In a recent criminal law matter, the Appellate Court of Connecticut affirmed the judgment of an individual who fraudulently received worker’s compensation benefits following a staged robbery.
This case arose from an incident that occurred on March 3, 2002. The defendant was the general cashier and income auditor of a Hilton Hotel, and appeared to be the victim of a robbery at that location. The perpetrator escaped with over $100,000 in cash and checks. Subsequently, the defendant sought medical treatment for anxiety, insomnia, muscle spasms, and other conditions that seemed to stem from this event. She filed for worker’s compensation, receiving over $5,500 in medical and indemnity benefits. As police investigated the robbery, they began to realize that the defendant was actually a willing participant and, in fact, suffered no injuries. Therefore, she was arrested and charged with fraudulent receipt of worker’s compensation benefits in violation of Connecticut General Statutes § 31-290c(a).
At trial, the State did not offer the defendant’s claim form into the record, which prompted defense counsel to file a motion for a judgment of acquittal (MJOA) at the close of evidence. It argued that unless the jury actually saw the form or statements the defendant made to the worker’s compensation board, it would need to speculate as to whether or not the defendant misrepresented or omitted important material information. The State argued that there was sufficient evidence on the record, upon which a reasonable inference could be made that the defendant did not truthfully describe the circumstances of the robbery and her part in it.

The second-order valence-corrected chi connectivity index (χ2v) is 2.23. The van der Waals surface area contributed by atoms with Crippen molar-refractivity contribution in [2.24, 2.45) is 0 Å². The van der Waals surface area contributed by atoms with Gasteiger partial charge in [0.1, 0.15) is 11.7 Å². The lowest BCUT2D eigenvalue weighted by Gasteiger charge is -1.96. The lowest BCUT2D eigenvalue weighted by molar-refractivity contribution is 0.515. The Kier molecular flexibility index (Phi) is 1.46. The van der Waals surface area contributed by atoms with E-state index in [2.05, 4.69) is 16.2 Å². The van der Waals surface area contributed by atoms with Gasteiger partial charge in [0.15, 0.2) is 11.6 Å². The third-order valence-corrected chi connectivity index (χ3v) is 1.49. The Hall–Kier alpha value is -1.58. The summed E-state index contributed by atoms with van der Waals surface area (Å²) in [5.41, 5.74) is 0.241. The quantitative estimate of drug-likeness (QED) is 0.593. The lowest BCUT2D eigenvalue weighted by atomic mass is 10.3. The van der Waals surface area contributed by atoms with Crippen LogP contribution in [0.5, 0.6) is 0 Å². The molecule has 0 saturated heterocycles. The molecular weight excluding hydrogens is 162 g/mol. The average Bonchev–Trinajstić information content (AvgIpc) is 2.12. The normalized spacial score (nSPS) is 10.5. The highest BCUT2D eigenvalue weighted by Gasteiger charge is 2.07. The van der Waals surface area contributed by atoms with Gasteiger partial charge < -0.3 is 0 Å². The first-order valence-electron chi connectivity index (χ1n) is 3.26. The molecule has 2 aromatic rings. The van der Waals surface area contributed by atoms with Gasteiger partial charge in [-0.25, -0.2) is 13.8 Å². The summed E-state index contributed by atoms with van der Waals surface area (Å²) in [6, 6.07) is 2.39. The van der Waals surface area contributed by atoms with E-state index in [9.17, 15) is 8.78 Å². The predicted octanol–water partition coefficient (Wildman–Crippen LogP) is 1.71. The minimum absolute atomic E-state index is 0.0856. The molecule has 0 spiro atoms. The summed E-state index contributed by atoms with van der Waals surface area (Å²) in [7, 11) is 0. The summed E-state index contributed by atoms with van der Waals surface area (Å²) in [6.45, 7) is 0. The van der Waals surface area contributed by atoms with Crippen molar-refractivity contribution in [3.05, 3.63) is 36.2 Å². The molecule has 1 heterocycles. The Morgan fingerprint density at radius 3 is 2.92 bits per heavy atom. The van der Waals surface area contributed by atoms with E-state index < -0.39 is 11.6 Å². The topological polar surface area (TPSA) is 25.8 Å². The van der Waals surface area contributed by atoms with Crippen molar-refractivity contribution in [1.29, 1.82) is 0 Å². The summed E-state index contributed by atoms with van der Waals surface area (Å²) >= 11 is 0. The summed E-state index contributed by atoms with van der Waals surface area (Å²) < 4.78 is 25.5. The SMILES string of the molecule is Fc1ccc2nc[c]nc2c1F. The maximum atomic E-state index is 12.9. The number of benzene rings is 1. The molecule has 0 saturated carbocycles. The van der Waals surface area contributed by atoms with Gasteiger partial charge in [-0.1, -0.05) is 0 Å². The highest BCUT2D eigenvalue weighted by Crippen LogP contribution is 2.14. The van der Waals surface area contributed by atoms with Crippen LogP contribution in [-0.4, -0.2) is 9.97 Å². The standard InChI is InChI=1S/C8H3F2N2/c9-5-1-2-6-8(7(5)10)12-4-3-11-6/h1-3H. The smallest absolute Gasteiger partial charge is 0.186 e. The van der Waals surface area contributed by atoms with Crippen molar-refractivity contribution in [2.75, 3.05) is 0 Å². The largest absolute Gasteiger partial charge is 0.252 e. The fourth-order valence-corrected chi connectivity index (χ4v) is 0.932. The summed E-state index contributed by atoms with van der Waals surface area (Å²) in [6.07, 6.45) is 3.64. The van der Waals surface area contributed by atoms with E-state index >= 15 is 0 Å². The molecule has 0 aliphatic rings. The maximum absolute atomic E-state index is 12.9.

The court denied the motion, as well as the renewed MJOA after the defendant was convicted. It found that the jury did not need to speculate in order to reach a verdict in this case. Following sentencing, the defendant appealed, arguing once more that because the State did not submit the written claim into evidence, the jury was left in the position to guess whether the defendant omitted material facts in her claim.
The use of inferences, based on proven facts and circumstances, to establish knowledge has become commonplace in our justice system. In determining whether an inference made by the jury was proper, a reviewing court will consider “whether the circumstances of the particular case form a basis for a sound inference as to the knowledge of the accused in the transaction under inquiry.” In this case, with respect to the second MJOA, the Court engaged in the following discussion with defense counsel regarding why the jury did not have to speculate to reach their decision:
The Court: I understand that juries are not supposed to speculate, but is it speculation that she withheld the fact that this was a staged robbery?
[Defense Counsel]: Yes. We don’t know the circumstances she claimed the injury occurred in or what the injury was.
The Court: If you write to the [workers’] compensation commission and say I staged a robbery at the hotel, I took $ 114,000 worth of money and checks and credit card slips or whatever they use there, and I got hurt during a robbery that I conspired to create and participate in, and falsify, they’re still going to give you [compensation]?
[Defense Counsel]: I wouldn’t think so.
The Court: I wouldn’t think so, either. Here, I do not think that the jury had to engage in speculation. […]
The Appellate Court agreed that the inference drawn by the jury was reasonable based on the evidence presented. “It was the jury’s right to infer that no workers’ compensation benefits would have been paid to the defendant if she had disclosed that she had participated in the staged robbery.” Therefore, this aspect of the defendant’s claims on appeal failed, and ultimately the judgment was affirmed.
When faced with a charge of larceny, burglary, conspiracy, or attempt, an individual is best served by consulting with an experienced criminal law practitioner. Should you have any questions regarding criminal defense, please do not hesitate to contact Attorney Joseph C. Maya in the firm’s Westport office in Fairfield County at 203-221-3100 or at JMaya@Mayalaw.com.
Written by Lindsay E. Raber, Esq.